We are able to offer both advice and vaccination for your travel needs.Your risks on an overseas journey depend on several things:
- WHERE you go is important – but the risks for someone visiting the cities will be quite different to the risks encountered visiting rural areas
- WHAT you do while you are there is even more important e.g. the risk of someone lying on a deckchair is quite different to someone going out and eating on street stalls, bathing in local rivers, trekking, doing humanitarian work etc
- YOUR OWN HEALTH HISTORY is also important – things like age, medications, allergies, pre-existing medical conditions can make a difference. Other things may also be relevant; Some people are more attractive to mosquitoes than others
- How careful you are at looking after yourself – some travellers want to take every precaution, other travellers don’t want to be too fussy
There’s an important difference between compulsory vaccines (ones you must have to get in and out of a country e.g. Yellow Fever) and recommended vaccines (Travel immunisations that are recommended for your own protection e.g. Hepatitis A).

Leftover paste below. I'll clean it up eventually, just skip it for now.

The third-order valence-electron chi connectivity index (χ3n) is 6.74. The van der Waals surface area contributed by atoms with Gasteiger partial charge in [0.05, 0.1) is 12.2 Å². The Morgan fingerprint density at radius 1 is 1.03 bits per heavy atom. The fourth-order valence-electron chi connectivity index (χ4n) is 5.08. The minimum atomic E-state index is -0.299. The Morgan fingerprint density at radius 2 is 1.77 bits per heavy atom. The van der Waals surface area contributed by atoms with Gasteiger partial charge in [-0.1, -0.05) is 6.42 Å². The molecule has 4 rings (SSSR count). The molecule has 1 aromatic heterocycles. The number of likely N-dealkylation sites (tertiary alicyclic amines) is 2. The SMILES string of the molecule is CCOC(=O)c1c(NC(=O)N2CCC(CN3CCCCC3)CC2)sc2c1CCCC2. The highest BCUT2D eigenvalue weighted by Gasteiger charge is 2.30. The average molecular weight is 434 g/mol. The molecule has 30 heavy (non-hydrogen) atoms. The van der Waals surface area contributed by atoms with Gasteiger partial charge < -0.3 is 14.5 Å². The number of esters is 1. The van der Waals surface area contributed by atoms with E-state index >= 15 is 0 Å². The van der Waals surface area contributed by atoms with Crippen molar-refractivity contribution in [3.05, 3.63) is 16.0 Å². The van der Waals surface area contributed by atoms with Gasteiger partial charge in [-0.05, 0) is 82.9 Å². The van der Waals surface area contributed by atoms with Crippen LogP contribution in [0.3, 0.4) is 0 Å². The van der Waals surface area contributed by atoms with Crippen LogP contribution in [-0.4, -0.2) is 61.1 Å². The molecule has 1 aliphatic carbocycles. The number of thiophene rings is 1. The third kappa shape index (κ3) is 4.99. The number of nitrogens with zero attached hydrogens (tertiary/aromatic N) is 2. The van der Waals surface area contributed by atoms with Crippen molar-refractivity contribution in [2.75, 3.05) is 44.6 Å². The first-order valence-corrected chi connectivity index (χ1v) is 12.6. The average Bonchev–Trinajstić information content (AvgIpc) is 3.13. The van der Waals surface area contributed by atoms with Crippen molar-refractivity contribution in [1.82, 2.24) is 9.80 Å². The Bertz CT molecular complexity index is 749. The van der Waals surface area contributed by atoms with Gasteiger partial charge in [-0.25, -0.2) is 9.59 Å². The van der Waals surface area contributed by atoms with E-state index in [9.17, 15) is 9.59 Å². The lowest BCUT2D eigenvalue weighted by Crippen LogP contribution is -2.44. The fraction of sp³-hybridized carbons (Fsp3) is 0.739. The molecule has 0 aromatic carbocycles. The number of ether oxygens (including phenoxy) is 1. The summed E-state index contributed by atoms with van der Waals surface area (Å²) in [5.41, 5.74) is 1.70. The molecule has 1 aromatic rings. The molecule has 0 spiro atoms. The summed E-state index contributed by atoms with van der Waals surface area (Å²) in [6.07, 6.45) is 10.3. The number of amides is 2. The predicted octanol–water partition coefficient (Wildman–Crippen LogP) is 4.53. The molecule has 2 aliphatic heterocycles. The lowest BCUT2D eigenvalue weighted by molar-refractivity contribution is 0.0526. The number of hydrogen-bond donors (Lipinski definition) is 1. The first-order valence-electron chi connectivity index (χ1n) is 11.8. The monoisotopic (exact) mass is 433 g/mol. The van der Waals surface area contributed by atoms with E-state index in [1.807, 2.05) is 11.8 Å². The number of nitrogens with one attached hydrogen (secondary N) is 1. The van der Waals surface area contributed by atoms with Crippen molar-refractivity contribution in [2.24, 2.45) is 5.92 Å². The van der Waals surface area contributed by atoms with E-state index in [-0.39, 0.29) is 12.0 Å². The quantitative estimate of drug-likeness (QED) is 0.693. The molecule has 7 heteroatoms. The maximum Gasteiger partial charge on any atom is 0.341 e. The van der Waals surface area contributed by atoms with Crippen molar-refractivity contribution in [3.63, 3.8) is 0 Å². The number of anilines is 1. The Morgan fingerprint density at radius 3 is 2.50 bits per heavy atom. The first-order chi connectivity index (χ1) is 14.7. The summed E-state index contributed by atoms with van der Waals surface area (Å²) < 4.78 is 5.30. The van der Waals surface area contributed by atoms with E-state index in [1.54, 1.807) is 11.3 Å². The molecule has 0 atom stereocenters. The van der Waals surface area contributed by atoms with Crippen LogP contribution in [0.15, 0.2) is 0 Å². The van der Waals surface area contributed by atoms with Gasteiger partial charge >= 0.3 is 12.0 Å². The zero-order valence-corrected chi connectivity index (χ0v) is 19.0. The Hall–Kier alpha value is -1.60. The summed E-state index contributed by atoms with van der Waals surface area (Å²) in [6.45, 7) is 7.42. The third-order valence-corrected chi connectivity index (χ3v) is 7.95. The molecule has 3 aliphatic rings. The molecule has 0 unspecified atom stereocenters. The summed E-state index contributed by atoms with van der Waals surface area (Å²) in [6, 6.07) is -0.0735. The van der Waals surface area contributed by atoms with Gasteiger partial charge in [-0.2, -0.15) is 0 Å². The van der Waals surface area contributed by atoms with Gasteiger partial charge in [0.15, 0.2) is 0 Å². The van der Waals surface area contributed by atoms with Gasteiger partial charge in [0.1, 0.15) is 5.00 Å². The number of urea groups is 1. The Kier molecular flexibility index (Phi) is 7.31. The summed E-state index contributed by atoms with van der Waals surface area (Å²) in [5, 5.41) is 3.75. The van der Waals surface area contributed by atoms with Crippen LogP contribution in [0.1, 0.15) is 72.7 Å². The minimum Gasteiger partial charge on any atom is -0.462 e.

International health regulations are set up to protect the locals NOT you the visitor. Even if nothing is compulsory, there may be things strongly recommended for your own health and safety.
What next and when to come in?
Complete the form below and submit it – we will get back to you with an idea of when you need to start your vaccinations.
How to keep travel costs down:
- Keep good vaccine records – so you don’t have to repeat vaccines that you have forgotten. Repeating vaccines won’t do you medical harm, but is a waste of money. Its better if we don’t spend extra time guessing your vaccine history. Blood tests can determine some of your vaccine history but takes time. We recommend you keep your vaccination book safely with your passport.
- Bring the names of any medications you take regularly or occasionally. Some regular medications interact with travel medications. We’ll give you a letter to take with you on your travels.
- Bring the brochure for any package tours you’re planning – then the doctor does not have to spend time looking up the internet to see where your tour is going to figure out things like which days you will be at malaria risk.
- Come for your consultation early – if possible 8 weeks before departure. If you come late, you may need to pay for extra doses of vaccine if you require faster antibody development.
- Ask about a travel pack with essentials for your journey